Surveillance is key to poliomyelitis (polio) eradication as it indicates where the polio virus is circulating and who is being affected. Surveillance is used to verify the success of polio eradication efforts. Surveillance is conducted for acute flaccid paralysis, which is the main symptom of polio.
Other diseases can also cause acute flaccid paralysis. They occur at a rate of approximately 1 per 100 000 children under 15. If surveillance is able to detect these cases then it is also able to detect polio cases.
All public and private health facilities which see such cases are expected to report promptly through the designated health care system. Epidemiologic information is collected on every case and two adequate stool samples 24 hours apart should be collected within 14 days of onset of paralysis and sent under optimal temperature to a virology laboratory to test for the presence of polio viruses. Polio viruses are then studied to differentiate between wild viruses that cause disease and vaccine viruses. Wild viruses are isolated and then genetically mapped in specialized laboratories to determine their origin.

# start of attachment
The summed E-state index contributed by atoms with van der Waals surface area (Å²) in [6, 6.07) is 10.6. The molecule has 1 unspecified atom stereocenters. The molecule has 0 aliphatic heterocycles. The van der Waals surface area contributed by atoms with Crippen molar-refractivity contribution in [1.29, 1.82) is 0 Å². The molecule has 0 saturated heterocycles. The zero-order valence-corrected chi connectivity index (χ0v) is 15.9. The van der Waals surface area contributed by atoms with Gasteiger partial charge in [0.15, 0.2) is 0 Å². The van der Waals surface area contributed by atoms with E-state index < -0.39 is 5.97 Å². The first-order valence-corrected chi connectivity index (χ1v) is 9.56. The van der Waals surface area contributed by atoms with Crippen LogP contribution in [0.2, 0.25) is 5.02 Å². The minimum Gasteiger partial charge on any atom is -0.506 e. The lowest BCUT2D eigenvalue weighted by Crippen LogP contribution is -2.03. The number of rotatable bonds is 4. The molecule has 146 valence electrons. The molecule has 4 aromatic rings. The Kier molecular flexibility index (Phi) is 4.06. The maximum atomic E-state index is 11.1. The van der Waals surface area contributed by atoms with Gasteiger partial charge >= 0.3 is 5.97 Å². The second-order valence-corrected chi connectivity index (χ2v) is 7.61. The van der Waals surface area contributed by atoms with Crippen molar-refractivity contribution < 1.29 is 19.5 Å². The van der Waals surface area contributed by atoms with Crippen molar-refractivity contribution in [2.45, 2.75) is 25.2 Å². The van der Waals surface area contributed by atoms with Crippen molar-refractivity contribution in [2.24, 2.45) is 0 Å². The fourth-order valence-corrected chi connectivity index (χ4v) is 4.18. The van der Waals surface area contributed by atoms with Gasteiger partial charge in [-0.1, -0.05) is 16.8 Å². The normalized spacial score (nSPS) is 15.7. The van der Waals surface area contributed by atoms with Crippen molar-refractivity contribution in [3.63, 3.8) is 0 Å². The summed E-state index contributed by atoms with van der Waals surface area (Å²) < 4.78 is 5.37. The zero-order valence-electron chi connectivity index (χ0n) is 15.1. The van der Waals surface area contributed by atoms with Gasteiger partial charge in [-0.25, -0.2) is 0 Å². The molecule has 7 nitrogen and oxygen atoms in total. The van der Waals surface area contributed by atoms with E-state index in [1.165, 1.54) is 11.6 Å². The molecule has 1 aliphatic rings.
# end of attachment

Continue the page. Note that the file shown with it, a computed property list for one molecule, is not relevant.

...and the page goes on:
Supplementary surveillance activities include searching for the wild virus in samples collected from sewage, as in in Egypt and Pakistan. This system is particularly helpful in alerting authorities of circulating wild viruses when there are no reported cases of polio and in confirming that circulation has been interrupted.
Surveillance indictors have been adopted globally to assess the sensitivity of the surveillance system and its completeness.
In non-endemic areas the minimum level is to detect one non-polio case of acute flaccid paralysis per 100 000 children under 15. In endemic areas, this level should be 2 per 100 000.
For reporting, at least 80% of routine reporting is received and 80% of active surveillance visits conducted.
At least 80% of acute flaccid paralysis cases have two adequate stool specimens collected and processed in a WHO-accredited laboratory.
At least 80% of acute flaccid paralysis cases are examined after 60 days of onset of paralysis for evidence of residual paralysis.